By Dr Lisa Vickers, Research Assistant

Dr Andrew MacDonald (Assistant Professor of Social Science, Duke Kunshan University) joined the Centre for Geopolitics online on 19 October 2023 to discuss the findings of his two-wave survey regarding online privacy in China. One wave of the survey was conducted before the 2022 zero Covid lockdowns while the other was conducted afterwards. Professor William Hurst (Chong Hua Professor of Chinese Development, University of Cambridge and Deputy Director of the Centre for Geopolitics) spoke in conversation with Dr MacDonald after his presentation and facilitated audience question and answers.

Project Motivation and Data Collection

China is a heavily surveilled state and uses CCTV and apps to monitor its citizens. Dr MacDonald wanted to understand more about the effectiveness of China’s monitoring and how people respond to being monitored in China. The Covid pandemic increased the Chinese population’s sharing of personal information with the Chinese government, as technology was used to prevent the spread of Covid. Those in China needed to scan their phones in public areas and check a daily app to determine exposure to Covid and lockdown status. Dr MacDonald aimed to understand the Chinese population’s feelings regarding this change in surveillance.

Dr MacDonald collected two waves of survey data. The first wave of survey data took place in March 2021 when people in China were living with few Covid restrictions. The second wave of survey data took place in March 2023 after a series of lockdowns in China. Dr MacDonald predicted that attitudinal changes would be visible between these two periods of time and aimed to compare them. He recruited respondents from similar demographics to participate in the surveys and sought to control for any demographic differences that were present. Dr MacDonald went on to present several hypotheses of how respondents could react to increased government monitoring.


Dr MacDonald stated that, overall, those surveyed had high satisfaction with their government. Questions about surveillance indicated that when thinking about government performance, respondents were not thinking about surveillance. He found that between 2021 and 2023 there was a large increase of people who were accepting of their data being tracked. While respondents were more accepting of central government monitoring their data, they were less accepting of local government and private companies doing this. Dr MacDonald interpreted this finding as an indication that people fundamentally accept that their government needs to impose monitoring for the public good. While this acceptance cannot be attributed to Covid with certainty, Dr MacDonald asserted that it is difficult to think of another traumatic event that would have led people to amend their beliefs so strongly.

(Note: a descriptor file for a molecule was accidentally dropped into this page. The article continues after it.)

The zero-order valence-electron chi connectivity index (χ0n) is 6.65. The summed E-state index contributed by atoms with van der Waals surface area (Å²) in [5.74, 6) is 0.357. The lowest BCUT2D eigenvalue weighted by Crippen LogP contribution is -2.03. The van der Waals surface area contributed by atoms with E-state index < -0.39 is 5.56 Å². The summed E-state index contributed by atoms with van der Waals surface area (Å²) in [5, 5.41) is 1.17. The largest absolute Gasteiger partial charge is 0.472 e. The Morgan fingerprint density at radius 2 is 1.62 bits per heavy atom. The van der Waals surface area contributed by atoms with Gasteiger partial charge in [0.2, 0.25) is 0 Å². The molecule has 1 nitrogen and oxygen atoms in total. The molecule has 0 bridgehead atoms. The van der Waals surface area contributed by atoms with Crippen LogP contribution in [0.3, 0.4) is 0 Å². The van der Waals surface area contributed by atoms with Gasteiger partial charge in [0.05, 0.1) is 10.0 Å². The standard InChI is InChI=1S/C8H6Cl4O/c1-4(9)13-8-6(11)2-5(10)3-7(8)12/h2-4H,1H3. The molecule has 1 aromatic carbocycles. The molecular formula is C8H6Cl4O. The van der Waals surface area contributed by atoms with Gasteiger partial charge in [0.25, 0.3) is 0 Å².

Speaking about the advanced results of the survey data, Dr MacDonald did not find strong patterns across demographic variables. He found that older people were slightly more trusting of the government, while young people were slightly more agreeable to private companies monitoring their data. However, these differences were not significant, nor were there strong differences in responses across cities, education, and the like. However, there were some exceptions. Dr MacDonald found that not being a party member made people feel less comfortable with all entities – including government – knowing about their personal data. Furthermore, while people’s attitudes did not seem to change across locations, survey data collected in Shanghai in 2023 indicated that citizens had much more negative feelings towards central and local government monitoring than in 2021. Perhaps the intensity and frequency of Shanghai’s lockdowns were contributing factors to this response. Dr MacDonald argued that a major event, or series of policies, would need to happen for people to lose trust in the Chinese government.


Dr MacDonald concluded that the data does not indicate that distrust in authoritarian regimes is a contributing factor to responses – people in China trust their government and rate their government as performing highly. The Chinese population care about their privacy, but mostly in relation to private companies. Between 2021 and 2023 there was a modest decrease in satisfaction of government performance, which Dr MacDonald views as synonymous with trust. The causes for this decrease were unclear but Dr MacDonald ruled out that people were offended by the type of monitoring experienced. People’s acceptance of government monitoring went up between 2021 and 2023, indicating that respondents believed in the foundational justification for the monitoring. The White Paper movement was likely an expression of a specific grievance in China, rather than an indication of a major change in people’s attitudes towards the government.

Dr MacDonald asserted that the main take-away from his research is that trust drives much public opinion. While people treat privacy as a discreet issue area, much of it relates back to generalised trust. People have deep-rooted starting points in their beliefs, which are difficult to move them away from. Even with Covid’s life-altering effects, people’s beliefs did not shift as much as one might expect.

The data that Dr MacDonald collected from these surveys is publicly accessible and can be viewed here. His working paper with analysis drawn from these survey results can be found here.


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